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Linux Kernel Development, Second Edition by Robert Love

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Chapter 8. Kernel Synchronization Introduction

In a shared memory application, care must be taken to ensure that shared resources are protected from concurrent access. The kernel is no exception. Shared resources require protection from concurrent access because if multiple threads of execution[1] access and manipulate the data at the same time, the threads may overwrite each other's changes or access data while it is in an inconsistent state. Concurrent access of shared data is a recipe for instability that often proves very hard to track down and debug—getting it right off the bat is important.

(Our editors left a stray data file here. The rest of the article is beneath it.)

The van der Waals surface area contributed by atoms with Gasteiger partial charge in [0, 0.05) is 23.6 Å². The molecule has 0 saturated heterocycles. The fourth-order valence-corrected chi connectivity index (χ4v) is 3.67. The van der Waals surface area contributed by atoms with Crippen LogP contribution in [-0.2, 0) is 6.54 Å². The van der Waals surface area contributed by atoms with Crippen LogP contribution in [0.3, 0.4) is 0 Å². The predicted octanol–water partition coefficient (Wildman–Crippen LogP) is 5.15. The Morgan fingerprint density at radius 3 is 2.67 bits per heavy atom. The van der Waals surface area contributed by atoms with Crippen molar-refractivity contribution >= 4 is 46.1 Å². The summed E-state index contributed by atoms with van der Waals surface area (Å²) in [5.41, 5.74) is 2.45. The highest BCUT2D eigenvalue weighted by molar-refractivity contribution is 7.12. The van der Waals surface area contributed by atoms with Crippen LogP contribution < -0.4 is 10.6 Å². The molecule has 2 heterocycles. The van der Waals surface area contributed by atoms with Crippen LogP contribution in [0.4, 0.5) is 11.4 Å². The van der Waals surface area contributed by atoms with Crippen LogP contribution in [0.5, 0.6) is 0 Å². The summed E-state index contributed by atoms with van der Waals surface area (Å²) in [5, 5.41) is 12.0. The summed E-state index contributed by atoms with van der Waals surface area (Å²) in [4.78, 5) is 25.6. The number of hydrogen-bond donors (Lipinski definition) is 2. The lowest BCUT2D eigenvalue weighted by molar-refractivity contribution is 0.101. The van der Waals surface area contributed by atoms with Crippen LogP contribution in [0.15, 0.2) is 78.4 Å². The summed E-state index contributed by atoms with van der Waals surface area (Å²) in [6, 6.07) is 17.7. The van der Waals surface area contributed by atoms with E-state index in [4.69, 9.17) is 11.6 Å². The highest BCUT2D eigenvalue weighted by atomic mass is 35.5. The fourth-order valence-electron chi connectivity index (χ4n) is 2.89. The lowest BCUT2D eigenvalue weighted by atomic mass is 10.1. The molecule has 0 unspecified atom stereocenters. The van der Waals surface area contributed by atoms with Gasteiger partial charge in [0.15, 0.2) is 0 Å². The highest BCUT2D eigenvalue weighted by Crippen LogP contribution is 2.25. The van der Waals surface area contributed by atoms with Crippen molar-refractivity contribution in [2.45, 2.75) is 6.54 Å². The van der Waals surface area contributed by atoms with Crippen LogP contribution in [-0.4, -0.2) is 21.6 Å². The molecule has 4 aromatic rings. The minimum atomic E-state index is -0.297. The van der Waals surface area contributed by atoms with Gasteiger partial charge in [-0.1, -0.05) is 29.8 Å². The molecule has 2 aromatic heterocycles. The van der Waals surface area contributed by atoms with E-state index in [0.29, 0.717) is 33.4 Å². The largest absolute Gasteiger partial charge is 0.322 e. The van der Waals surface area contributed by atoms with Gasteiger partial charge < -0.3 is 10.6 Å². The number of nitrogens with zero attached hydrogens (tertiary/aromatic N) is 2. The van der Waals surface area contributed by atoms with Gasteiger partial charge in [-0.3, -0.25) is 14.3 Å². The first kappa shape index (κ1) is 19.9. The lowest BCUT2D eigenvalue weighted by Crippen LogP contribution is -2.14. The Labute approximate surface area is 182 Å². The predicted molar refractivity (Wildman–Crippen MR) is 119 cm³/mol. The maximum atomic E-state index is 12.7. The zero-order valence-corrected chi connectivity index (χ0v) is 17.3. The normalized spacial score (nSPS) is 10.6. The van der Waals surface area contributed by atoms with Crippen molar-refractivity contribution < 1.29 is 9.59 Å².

Properly protecting shared resources can be tough. Years ago, before Linux supported symmetrical multiprocessing, preventing concurrent access of data ...

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